It’s never a good sign when you wake up to an email from your Barn Owner with “The Horses are Fine” as the message heading. It means your horses have survived, but that they did their best to tempt fate.

This morning, all the horses were involved in a grand adventure, but Zelda was the one who really pushed the envelope.

It started around 5:30 a.m. when the sound of hoof beats — galloping hoof beats — woke the Barn Owners. They came down to the field to find that the horses were playing musical pastures. The fence that separates Curly and Zelda from Freedom and Willow had come down. They had switched sides and Freedom was now rocketing at warp speed around the pasture. When he hits fifth gear, he really flies.

In the meantime, Zelda and Curly continued their pasture hopping and managed to infiltrate the BO’s pasture to play with their horses. Zelda was delighted to have a bigger group to herd and took delight in tormenting the two geldings (who had thought it would be fun to have the girls over but soon realized their mistake).

The broken fence

Zelda took out the top rail and the post on the far left.

The BOs got Curly back on the right side of the fence and then turned to get Zelda. But Zelda didn’t want to wait. She wanted to be with Curly. Right now. Her thought process on how to fix this problem was amazing and a bit scary. I knew she was smart, but still . . . First she walked up to the fence and grabbed the top rail with her teeth. Apparently, she has figured out that she can slide the rail out of some of the sections of the fence. This one was nailed in. She pawed in frustration, backed up and ran at the fence, which is about 4′ tall.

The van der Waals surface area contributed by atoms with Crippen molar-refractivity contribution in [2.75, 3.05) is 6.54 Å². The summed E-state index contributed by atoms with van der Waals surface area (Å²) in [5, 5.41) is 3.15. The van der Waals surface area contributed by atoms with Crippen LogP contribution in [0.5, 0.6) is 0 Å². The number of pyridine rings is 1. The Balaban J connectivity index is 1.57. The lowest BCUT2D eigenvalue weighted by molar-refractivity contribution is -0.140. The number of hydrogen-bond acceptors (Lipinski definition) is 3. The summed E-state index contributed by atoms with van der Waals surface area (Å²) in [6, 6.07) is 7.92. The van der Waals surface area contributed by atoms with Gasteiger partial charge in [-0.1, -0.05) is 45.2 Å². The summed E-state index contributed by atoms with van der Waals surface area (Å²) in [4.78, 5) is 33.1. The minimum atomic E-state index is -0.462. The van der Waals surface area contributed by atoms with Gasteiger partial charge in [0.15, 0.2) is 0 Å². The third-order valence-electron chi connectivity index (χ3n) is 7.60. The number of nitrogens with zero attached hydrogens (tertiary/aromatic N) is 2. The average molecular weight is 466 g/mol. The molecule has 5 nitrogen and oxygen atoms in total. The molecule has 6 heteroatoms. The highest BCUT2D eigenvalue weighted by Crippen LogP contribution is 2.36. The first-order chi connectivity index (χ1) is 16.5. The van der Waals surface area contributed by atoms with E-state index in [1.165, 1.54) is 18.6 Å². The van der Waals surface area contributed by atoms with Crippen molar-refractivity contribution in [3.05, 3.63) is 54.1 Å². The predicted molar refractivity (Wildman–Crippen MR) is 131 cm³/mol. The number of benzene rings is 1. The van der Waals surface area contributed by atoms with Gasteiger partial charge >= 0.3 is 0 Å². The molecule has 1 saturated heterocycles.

The first time, she pulled up short. Yes, that was only the first time. Not satisfied with her approach, she turned and trotted down to the far end of the field to give herself more momentum. She then turned, galloped, and launched herself at the fence. She almost cleared it. But not quite. Luckily, the fence came down and the only thing broken were the rails.

By the time I got there, the horses were no longer lathered. They were still amped up (the wind was very strong today) and they were enjoying their “new” paddocks. After feeding them, I checked them all and, much to my relief, everyone was fine.

I put them back where they belonged and spent the next couple of hours adding electric tape to the fence in between the paddocks. If Zelda has figured out how to disassemble the fence, she needs a good deterrent — such as electrical current. I also had a long talk with her about not jumping the fences again. But I could tell that she wasn’t listening. She was much more interested in whether the fencing supplies I’d brought with me were edible.

I’d like to think she learned her lesson but I’m afraid that the only thing she learned was either to jump higher or that she’s big enough to destroy most fences.

Here’s to an uneventful Sunday.